I am new to networking as such, but I have been searching a lot about the problem of finding IP from MAC for the past couple of days. I have a device whose MAC address I know and I have an Android app running in my smart phone. I need to find the IP of the said device so that I can send requests to it.

On the same subnet the ways I found were to either use an external cloud server or to ping all devices in the subnet and read the ARP table. I don't want to use an external server so I went with ARP and its working fine...

However, for the case of a different subnet I am not sure how to accomplish this. Is this possible? If it is not, addition of what extra knowledge could make it possible?

Let's say I have the IP of the router that the device is connected to or the Gateway IP which the device connects to..can I use any of those to reach the device's subnet somehow? ( I really am pretty new so bear with me if I am saying something stupid)

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    It's not possible. MAC addresses do not cross Routers/Switches etc. – DavidPostill Jan 6 '16 at 14:20
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    You can ping any device anywhere (as long as it is connected and pings are not blocked). However you cannot get a MAC Address using ping. – DavidPostill Jan 6 '16 at 14:43
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    Ping to a different private subnet is only possible if they share the same gateway and have appropriate subnet masks. – DavidPostill Jan 6 '16 at 14:50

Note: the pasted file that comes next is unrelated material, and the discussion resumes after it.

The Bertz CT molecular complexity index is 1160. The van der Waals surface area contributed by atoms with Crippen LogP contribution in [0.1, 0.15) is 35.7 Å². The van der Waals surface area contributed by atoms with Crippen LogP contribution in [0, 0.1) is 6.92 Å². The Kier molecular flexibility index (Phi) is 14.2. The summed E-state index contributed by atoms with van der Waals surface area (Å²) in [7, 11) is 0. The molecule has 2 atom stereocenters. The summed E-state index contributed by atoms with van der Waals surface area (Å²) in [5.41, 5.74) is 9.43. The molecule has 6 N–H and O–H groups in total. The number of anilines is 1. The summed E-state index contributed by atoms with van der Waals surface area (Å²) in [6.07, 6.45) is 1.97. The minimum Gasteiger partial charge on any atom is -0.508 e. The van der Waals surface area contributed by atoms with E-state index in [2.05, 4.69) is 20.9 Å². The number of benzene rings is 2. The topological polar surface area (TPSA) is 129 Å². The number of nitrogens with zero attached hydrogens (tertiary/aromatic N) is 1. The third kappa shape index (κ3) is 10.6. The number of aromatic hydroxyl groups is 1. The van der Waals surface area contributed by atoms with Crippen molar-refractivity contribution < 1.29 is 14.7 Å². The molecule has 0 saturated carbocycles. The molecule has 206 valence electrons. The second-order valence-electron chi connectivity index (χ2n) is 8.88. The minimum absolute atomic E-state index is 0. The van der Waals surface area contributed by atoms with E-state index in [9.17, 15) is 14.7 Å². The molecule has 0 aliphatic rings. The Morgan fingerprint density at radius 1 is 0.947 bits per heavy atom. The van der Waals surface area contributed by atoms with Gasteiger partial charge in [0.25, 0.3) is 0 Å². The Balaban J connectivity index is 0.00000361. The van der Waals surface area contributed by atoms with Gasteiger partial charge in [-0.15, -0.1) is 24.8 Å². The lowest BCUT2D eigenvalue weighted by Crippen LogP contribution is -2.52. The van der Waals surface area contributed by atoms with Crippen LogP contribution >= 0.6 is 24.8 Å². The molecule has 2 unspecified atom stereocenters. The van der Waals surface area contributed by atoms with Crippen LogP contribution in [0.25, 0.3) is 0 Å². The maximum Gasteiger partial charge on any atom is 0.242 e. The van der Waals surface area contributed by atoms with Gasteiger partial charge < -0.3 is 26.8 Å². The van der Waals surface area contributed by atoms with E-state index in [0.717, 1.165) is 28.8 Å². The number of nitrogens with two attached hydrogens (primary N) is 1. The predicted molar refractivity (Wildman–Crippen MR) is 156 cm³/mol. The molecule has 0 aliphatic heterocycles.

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    There is no universal solution to this issue, so usually the only remaining workaround is to look for services on the box that may leak the MAC, like Samba/CIFS, SNMP, or WMI. each of them can be interrogated to retrieve the MAC. – Frank Thomas Jan 6 '16 at 15:54
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    @DavidPostill, "Switch fabric" is a topology-agnostic term for a set of interconnected layer2 intermediary systems (switches, bridges, or even repeaters), with a connotation of focus on hardware and cable plant. usually they are depicted graphically as a Mesh since its kind of a maximally complicated example, but a single isolated switch is a fabric unto itself (in fact the original definition came from crossbar switch design, for backplanes). Since they are layer2 devices, its comparable to a Broadcast domain, absent VLan or P2P-link scenarios. en.wikipedia.org/wiki/Switched_fabric – Frank Thomas Jan 7 '16 at 0:16

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